Mazda vehicles have always been a bit more fun to drive than the world’s competing Honda Civic, Volkswagen Golf and Toyota Corolla. The 2022 Mazda Mazda3 continues that tradition, but this time with a turbocharged engine and all-wheel drive in one of the best-looking hatchbacks on the market.
The fourth-generation Mazda3 debuted in 2019, but it wasn’t until the 2021 model year that the new Skyactiv-G turbocharged four-cylinder joined the lineup, delivering 227 horsepower and 310 lb-ft ( lb-ft) of torque.
This new engine is only paired with a six-speed automatic transmission and all-wheel drive. The combination returns 23 miles per gallon (mpg) in the city and 32 mpg on the highway.
The small turbocharged engine is impressive on the street from a standstill, reaching highway speeds quickly and without drama no matter how hard you press the accelerator. The engine growl permeates the cabin nicely, however, the paddle shifters don’t react quickly enough, so it’s best to leave the vehicle in automatic mode.
The Mazda3 now has a Sport mode button, which makes the accelerator pedal more sensitive and holds transmission gears for longer. The suspension and steering only have one setting, although it’s good.
The all-wheel-drive system sends power to the rear wheels, allowing the Mazda to tail-drag in Sport mode through the snow. The Mazda3 also features the company’s G-Vectoring Control trick, which reduces power just a tiny bit when the steering wheel begins to spin. This puts a bit more weight on the front, which allows for more controlled cornering.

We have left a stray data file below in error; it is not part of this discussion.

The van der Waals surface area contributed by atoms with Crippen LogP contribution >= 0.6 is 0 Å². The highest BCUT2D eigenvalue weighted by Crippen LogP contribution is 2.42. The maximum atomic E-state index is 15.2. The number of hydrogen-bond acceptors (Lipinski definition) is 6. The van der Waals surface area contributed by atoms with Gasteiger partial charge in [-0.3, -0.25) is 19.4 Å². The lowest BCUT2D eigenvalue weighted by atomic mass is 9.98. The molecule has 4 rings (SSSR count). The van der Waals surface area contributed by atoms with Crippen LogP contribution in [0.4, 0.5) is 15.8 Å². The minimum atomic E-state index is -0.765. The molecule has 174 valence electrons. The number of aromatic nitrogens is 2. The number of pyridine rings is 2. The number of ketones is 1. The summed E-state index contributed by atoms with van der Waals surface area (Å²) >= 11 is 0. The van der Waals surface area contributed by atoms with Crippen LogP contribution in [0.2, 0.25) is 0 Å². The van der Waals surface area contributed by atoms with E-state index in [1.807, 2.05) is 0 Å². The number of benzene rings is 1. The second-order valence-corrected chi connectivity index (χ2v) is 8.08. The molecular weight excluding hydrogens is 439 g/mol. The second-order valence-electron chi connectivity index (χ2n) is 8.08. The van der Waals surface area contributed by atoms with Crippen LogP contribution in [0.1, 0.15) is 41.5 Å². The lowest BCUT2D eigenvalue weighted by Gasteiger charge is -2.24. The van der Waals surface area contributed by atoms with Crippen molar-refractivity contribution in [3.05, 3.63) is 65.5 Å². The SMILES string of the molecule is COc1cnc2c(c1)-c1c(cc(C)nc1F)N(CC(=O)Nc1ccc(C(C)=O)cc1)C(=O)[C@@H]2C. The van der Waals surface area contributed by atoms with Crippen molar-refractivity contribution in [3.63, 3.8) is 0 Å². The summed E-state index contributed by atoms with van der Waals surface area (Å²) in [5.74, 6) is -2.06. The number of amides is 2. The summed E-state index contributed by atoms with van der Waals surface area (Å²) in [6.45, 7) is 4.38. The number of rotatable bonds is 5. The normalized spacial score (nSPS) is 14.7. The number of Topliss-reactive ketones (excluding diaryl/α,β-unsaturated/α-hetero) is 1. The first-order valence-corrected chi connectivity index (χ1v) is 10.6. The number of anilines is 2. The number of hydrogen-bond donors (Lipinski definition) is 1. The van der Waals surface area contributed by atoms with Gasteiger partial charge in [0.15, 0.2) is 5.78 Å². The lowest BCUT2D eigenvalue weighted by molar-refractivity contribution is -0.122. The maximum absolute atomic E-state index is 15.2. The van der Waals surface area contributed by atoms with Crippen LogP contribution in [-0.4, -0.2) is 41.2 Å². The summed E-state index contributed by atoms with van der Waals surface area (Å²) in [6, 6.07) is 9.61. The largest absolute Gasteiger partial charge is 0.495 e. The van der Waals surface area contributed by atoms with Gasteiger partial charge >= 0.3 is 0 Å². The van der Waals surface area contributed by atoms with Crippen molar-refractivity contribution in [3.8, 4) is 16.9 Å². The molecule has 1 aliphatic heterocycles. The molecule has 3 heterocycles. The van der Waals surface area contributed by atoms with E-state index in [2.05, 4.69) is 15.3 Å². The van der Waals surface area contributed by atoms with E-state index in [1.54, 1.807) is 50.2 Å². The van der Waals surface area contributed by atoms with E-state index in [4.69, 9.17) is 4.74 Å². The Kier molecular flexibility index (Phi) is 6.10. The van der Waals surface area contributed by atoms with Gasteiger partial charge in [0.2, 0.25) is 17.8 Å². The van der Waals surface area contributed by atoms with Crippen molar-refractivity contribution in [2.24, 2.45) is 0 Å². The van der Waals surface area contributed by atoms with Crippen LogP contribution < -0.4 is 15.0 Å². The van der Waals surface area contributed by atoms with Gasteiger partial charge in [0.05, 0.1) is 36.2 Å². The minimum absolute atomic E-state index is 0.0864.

The Mazda3 Premium Plus variant is the most expensive version with a base price of $35,415, but it comes with nearly every option available, including navigation, parking sensors, adaptive front lighting, wrapped heated seats leather and a frameless mirror. For safety, the Premium Plus comes with rear cross-traffic alert with braking, 360-degree monitor, traffic jam assist, which both steers and accelerates/decelerates with traffic, and traffic sign recognition .
The cabin looks premium with black leather on most surfaces. The perforated leather seats feature red accents underneath, giving them a cool look.
Mazda, from its work with the Miata and elsewhere, knows how to craft a comfortable, comfortable seat for a spirited ride. The Mazda3 is no exception.
The Mazda Connect infotainment system is standard with an 8.8-inch screen, controlled by a rotary dial, with Apple CarPlay, Android Auto, Pandora and three months of satellite radio. It has two USB ports and a 7-inch driver information cluster behind the steering wheel.
Mazda used to project its head-up display onto a piece of plastic in front of the driver. The 2022 Mazda3 lacks the plastic, with the information now projected onto the road as is traditional in vehicles from other automakers.
The center console is clean with a rotary dial to control the infotainment and a volume knob right next to it. The dial can be turned, pushed and tilted for all sorts of commands. Apple CarPlay worked quickly and easily. Overall, this system has an easy learning curve, with only a few main controls, but redundant buttons for some important functions and modes.
With two easy-to-install child seats in the back, the Mazda3 is a bit cramped with adults up front. Once the kids are older and the seats are gone, this car would be big enough for a family of four (but maybe not traveling). Grown-ups won’t have any trouble getting a seat in the back either, as the Mazda3 sedan and hatchback have the same headroom.
The base 2022 Mazda Mazda3 hatchback starts at $23,765 (the sedan is $21,815), with this top spec starting at $35,415.
The most basic 2022 Honda Civic sedan costs $23,365, and the top trim is a bit cheaper than the Mazda at $29,965 (though the upcoming Si trim will be closer in power). The 2022 Volkswagen Golf GTI ($30,540) and Toyota Corolla hatchback ($21,940) round out its competition.
Like the rest of the Mazda lineup, the Mazda3 sedan has moved upmarket, but it still retains the “zoom-zoom” DNA. Young adults and seniors with or without children will find something to love. Those middle-aged adults might just want to wait until the kids are grown up (or gone).